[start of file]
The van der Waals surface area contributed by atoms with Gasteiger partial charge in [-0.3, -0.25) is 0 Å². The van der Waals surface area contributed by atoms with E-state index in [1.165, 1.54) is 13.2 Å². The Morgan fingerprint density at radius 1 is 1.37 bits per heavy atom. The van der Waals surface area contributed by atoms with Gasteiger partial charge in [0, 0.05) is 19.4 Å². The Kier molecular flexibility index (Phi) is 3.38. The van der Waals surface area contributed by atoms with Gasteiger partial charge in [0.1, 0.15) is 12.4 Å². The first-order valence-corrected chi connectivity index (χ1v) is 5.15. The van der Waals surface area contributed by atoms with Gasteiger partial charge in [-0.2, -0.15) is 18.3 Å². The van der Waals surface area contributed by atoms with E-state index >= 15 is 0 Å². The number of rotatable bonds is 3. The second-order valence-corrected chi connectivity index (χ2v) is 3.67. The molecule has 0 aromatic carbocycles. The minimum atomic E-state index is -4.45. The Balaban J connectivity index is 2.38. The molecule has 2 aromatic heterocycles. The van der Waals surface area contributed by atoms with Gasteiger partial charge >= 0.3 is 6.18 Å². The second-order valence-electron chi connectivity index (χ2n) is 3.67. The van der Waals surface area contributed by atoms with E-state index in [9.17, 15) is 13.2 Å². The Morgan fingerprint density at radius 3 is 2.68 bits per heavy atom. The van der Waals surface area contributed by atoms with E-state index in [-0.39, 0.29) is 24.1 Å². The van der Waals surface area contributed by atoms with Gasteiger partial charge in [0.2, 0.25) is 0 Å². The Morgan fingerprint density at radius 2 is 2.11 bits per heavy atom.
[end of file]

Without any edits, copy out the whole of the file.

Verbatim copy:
The van der Waals surface area contributed by atoms with Gasteiger partial charge in [-0.3, -0.25) is 0 Å². The van der Waals surface area contributed by atoms with E-state index in [1.165, 1.54) is 13.2 Å². The Morgan fingerprint density at radius 1 is 1.37 bits per heavy atom. The van der Waals surface area contributed by atoms with Gasteiger partial charge in [0, 0.05) is 19.4 Å². The Kier molecular flexibility index (Phi) is 3.38. The van der Waals surface area contributed by atoms with Gasteiger partial charge in [0.1, 0.15) is 12.4 Å². The first-order valence-corrected chi connectivity index (χ1v) is 5.15. The van der Waals surface area contributed by atoms with Gasteiger partial charge in [-0.2, -0.15) is 18.3 Å². The van der Waals surface area contributed by atoms with E-state index >= 15 is 0 Å². The number of rotatable bonds is 3. The second-order valence-corrected chi connectivity index (χ2v) is 3.67. The molecule has 0 aromatic carbocycles. The minimum atomic E-state index is -4.45. The Balaban J connectivity index is 2.38. The molecule has 2 aromatic heterocycles. The van der Waals surface area contributed by atoms with Gasteiger partial charge >= 0.3 is 6.18 Å². The second-order valence-electron chi connectivity index (χ2n) is 3.67. The van der Waals surface area contributed by atoms with E-state index in [9.17, 15) is 13.2 Å². The Morgan fingerprint density at radius 3 is 2.68 bits per heavy atom. The van der Waals surface area contributed by atoms with E-state index in [-0.39, 0.29) is 24.1 Å². The van der Waals surface area contributed by atoms with Gasteiger partial charge in [0.2, 0.25) is 0 Å². The Morgan fingerprint density at radius 2 is 2.11 bits per heavy atom.